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DeMasi v. Benefico

June 13, 2008


The opinion of the court was delivered by: Conner, Senior D.J.



Plaintiff, Joseph DeMasi, brings this action pursuant to 42 U.S.C. § 1983 alleging that defendants violated his due process rights under the Fourteenth Amendment of the United States Constitution when they terminated his benefits under N.Y. GEN. MUN. LAW § 207-c. Defendants, Joseph Benefico ("Benefico"), Richard Slingerland ("Slingerland") and the Village of Pelham, New York, (collectively "defendants"), move to dismiss plaintiff's claim pursuant to FED. R. CIV. P. 12(b)(6) on the grounds that plaintiff's benefits were lawfully terminated and his due process rights not violated.*fn1 For the reasons stated below, defendants' motion is granted.


Plaintiff, a member of the Village of Pelham Police Department, suffered an on-the-job injury on April 22, 2002 and as a result received benefits pursuant to section 207-c.*fn2 (Complt. ¶ 3, 7.) In a February 2, 2005 letter, defendants ordered that plaintiff report for light transitional duty on February 9, 2005, stating: "Neither you or your doctor have provided medical evidence that you are unable to work a full eight-hour tour of light transitional duty. If you leave before the end of your tour, you will not be paid for time not worked." (Id. ¶ 9.) Plaintiff alleges that his physician did provide "medical evidence which in words or substance made it clear . . . that due to his on-the-job injuries [p]laintiff from time to time would be unable to work a full eight-hour tour of light transitional duty and/or work certain of such tours." (Id. ¶ 10.)

Pursuant to N.Y. GEN. MUN. LAW§ 207-c(3), if a police officer is unable to perform regular duties but is able to perform light duty in the opinion of health authorities or physicians, "payment of the full amount of regular salary or wages, as provided by subdivision one of this section, shall be discontinued . . . if he shall refuse to perform such light police duty if the same is available and offered to him . . . ." Plaintiff reported for light transitional duty but was unable to work an entire eight-hour shift or report for certain shifts from time to time because of pain. (Id. ¶ 11.) Starting in early March 2005, plaintiff was not paid for time when he was either physically unable to complete a shift or work a particular shift due to his on-the-job injuries. (Id. ¶ 12.) Plaintiff alleges that prior to that discontinuance of pay he was not accorded a due process hearing or an opportunity to be heard. (Id. ¶ 13.)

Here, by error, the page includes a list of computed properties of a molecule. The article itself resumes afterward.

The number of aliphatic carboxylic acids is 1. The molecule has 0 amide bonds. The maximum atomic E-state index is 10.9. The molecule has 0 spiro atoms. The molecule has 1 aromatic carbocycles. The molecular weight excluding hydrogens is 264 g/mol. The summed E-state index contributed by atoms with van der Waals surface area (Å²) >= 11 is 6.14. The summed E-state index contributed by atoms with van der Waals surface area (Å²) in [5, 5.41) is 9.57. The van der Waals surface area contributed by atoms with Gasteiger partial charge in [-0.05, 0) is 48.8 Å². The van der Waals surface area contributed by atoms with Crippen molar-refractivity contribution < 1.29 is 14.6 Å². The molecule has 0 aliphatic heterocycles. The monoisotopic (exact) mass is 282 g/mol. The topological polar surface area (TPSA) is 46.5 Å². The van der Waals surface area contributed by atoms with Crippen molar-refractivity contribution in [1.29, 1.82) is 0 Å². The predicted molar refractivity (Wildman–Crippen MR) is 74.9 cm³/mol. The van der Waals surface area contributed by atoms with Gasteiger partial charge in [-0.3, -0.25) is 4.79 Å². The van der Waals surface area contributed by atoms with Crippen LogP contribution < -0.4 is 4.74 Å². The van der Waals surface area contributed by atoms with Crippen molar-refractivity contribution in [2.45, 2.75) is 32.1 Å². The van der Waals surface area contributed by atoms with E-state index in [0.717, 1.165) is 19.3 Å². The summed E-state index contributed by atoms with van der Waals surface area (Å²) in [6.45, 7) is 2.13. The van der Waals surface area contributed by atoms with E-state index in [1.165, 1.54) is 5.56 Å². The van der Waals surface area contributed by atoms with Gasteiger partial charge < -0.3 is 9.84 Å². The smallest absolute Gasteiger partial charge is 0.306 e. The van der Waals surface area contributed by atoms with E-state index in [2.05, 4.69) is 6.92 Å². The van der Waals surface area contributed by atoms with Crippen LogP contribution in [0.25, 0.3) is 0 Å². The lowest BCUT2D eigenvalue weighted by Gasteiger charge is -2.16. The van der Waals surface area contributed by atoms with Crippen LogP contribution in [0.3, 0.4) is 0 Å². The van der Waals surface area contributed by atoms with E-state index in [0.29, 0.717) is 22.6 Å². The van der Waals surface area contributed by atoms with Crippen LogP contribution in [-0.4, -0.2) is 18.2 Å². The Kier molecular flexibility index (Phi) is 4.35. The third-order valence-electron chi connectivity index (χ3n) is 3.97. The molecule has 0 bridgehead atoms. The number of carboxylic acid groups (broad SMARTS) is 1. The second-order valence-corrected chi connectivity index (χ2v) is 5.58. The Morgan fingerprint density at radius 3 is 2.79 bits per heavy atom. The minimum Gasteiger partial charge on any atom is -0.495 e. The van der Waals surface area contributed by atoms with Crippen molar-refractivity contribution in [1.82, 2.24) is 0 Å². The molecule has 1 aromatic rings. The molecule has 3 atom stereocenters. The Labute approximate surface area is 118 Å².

Plaintiff brought a proceeding pursuant to N.Y. C.P.L.R. § 7801 (an "Article 78 proceeding") in the Supreme Court, Westchester County, on April 18, 2005, seeking a judgment annulling defendants' termination of his section 207-c benefits. (Defs. Mem. Supp. Mot. Dismiss at 2; Stern Decl., Ex. B.) By decision dated August 30, 2005, that court determined that section 207-c benefits are a property right protected by constitutional guarantees of due process which may not be discontinued without a prior evidentiary hearing with notice and an opportunity to be heard. (Stern Decl., Ex. B at 7.) The court ordered that defendants resume payment of plaintiff's full salary retroactive to February 21, 2005 and that the issue of whether future payments may be terminated or reduced should be determined after an evidentiary hearing. (Id. at 8.) The order was affirmed by the Appellate Division, Second Department in a decision dated November 8, 2006. (Stern Decl., Ex. C.) Plaintiff commenced this action on September 14, 2007.


I. Legal Standard

On a motion to dismiss pursuant to Rule 12(b)(6), a court must accept as true all of the well-pleaded facts and consider those facts in the light most favorable to the plaintiff. See Scheuer v. Rhodes, 416 U.S. 232, 236 (1974), overruled on other grounds, Davis v. Scherer, 468 U.S. 183 (1984); Nechis v. Oxford Health Plans, Inc., 421 F.3d 96, 100 (2d Cir. 2005); In re AES Corp. Sec. Litig., 825 F. Supp. 578, 583 (S.D.N.Y. 1993) (Conner, J.). Furthermore, in assessing the legal sufficiency of a claim, the court may consider only the facts alleged in the complaint, and any document attached as an exhibit to the complaint or incorporated in it by reference. See FED. R. CIV. P. 10(c); Dangler v. N.Y. City Off Track Betting Corp., 193 F.3d 130, 138 (2d Cir. 1999); De Jesus v. Sears, Roebuck & Co., 87 F.3d 65, 69 (2d Cir. 1996). On a motion to dismiss, a court may also consider matters "of which judicial notice may be taken under FED. R. EVID. 201." Kramer v. Time Warner, Inc., 937 F.2d 767, 773 (2d Cir. 1991). Included among such matters are decisions in prior lawsuits. See Jasper v. Sony Music Entm't, Inc., 378 F. Supp. 2d 334 (S.D.N.Y. 2005). To incorporate a document by reference, "the Complaint must make a clear, definite and substantial reference to the document[]." Thomas v. Westchester County Health Care Corp., 232 F. Supp. 2d 273, 275-76 (S.D.N.Y. 2002). "Mere discussion or limited quotation of a document in a complaint" is insufficient. R.H. Damon & Co. v. Softkey Software Prods., Inc., 811 F. Supp. 986, 989 & n.1 (S.D.N.Y. 1993).